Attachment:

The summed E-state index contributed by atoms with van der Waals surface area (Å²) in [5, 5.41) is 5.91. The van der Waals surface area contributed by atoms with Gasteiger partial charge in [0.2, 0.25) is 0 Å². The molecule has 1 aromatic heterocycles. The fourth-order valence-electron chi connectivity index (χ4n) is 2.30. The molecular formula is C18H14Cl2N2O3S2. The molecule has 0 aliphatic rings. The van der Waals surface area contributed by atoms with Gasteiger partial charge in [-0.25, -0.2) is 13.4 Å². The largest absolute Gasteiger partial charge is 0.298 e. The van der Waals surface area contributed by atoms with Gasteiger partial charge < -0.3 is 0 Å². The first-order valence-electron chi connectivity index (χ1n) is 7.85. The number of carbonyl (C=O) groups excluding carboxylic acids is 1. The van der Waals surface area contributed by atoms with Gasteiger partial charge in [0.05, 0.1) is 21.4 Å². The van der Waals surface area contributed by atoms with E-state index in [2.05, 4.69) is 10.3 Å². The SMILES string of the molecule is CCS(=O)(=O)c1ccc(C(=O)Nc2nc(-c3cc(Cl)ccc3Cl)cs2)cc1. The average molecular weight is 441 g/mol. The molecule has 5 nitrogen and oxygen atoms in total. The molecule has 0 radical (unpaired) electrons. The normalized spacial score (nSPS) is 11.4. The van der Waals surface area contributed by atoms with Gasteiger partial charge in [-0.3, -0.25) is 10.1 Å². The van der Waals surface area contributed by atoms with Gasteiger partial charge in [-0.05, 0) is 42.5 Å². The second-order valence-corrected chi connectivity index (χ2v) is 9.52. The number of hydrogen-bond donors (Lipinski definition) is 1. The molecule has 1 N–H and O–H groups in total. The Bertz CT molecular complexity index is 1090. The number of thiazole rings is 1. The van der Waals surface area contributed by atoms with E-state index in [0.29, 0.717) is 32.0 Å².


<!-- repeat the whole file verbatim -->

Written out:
The summed E-state index contributed by atoms with van der Waals surface area (Å²) in [5, 5.41) is 5.91. The van der Waals surface area contributed by atoms with Gasteiger partial charge in [0.2, 0.25) is 0 Å². The molecule has 1 aromatic heterocycles. The fourth-order valence-electron chi connectivity index (χ4n) is 2.30. The molecular formula is C18H14Cl2N2O3S2. The molecule has 0 aliphatic rings. The van der Waals surface area contributed by atoms with Gasteiger partial charge in [-0.25, -0.2) is 13.4 Å². The largest absolute Gasteiger partial charge is 0.298 e. The van der Waals surface area contributed by atoms with Gasteiger partial charge < -0.3 is 0 Å². The first-order valence-electron chi connectivity index (χ1n) is 7.85. The number of carbonyl (C=O) groups excluding carboxylic acids is 1. The van der Waals surface area contributed by atoms with Gasteiger partial charge in [0.05, 0.1) is 21.4 Å². The van der Waals surface area contributed by atoms with E-state index in [2.05, 4.69) is 10.3 Å². The SMILES string of the molecule is CCS(=O)(=O)c1ccc(C(=O)Nc2nc(-c3cc(Cl)ccc3Cl)cs2)cc1. The average molecular weight is 441 g/mol. The molecule has 5 nitrogen and oxygen atoms in total. The molecule has 0 radical (unpaired) electrons. The normalized spacial score (nSPS) is 11.4. The van der Waals surface area contributed by atoms with Gasteiger partial charge in [-0.3, -0.25) is 10.1 Å². The van der Waals surface area contributed by atoms with Gasteiger partial charge in [-0.05, 0) is 42.5 Å². The second-order valence-corrected chi connectivity index (χ2v) is 9.52. The number of hydrogen-bond donors (Lipinski definition) is 1. The molecule has 1 N–H and O–H groups in total. The Bertz CT molecular complexity index is 1090. The number of thiazole rings is 1. The van der Waals surface area contributed by atoms with E-state index in [0.29, 0.717) is 32.0 Å².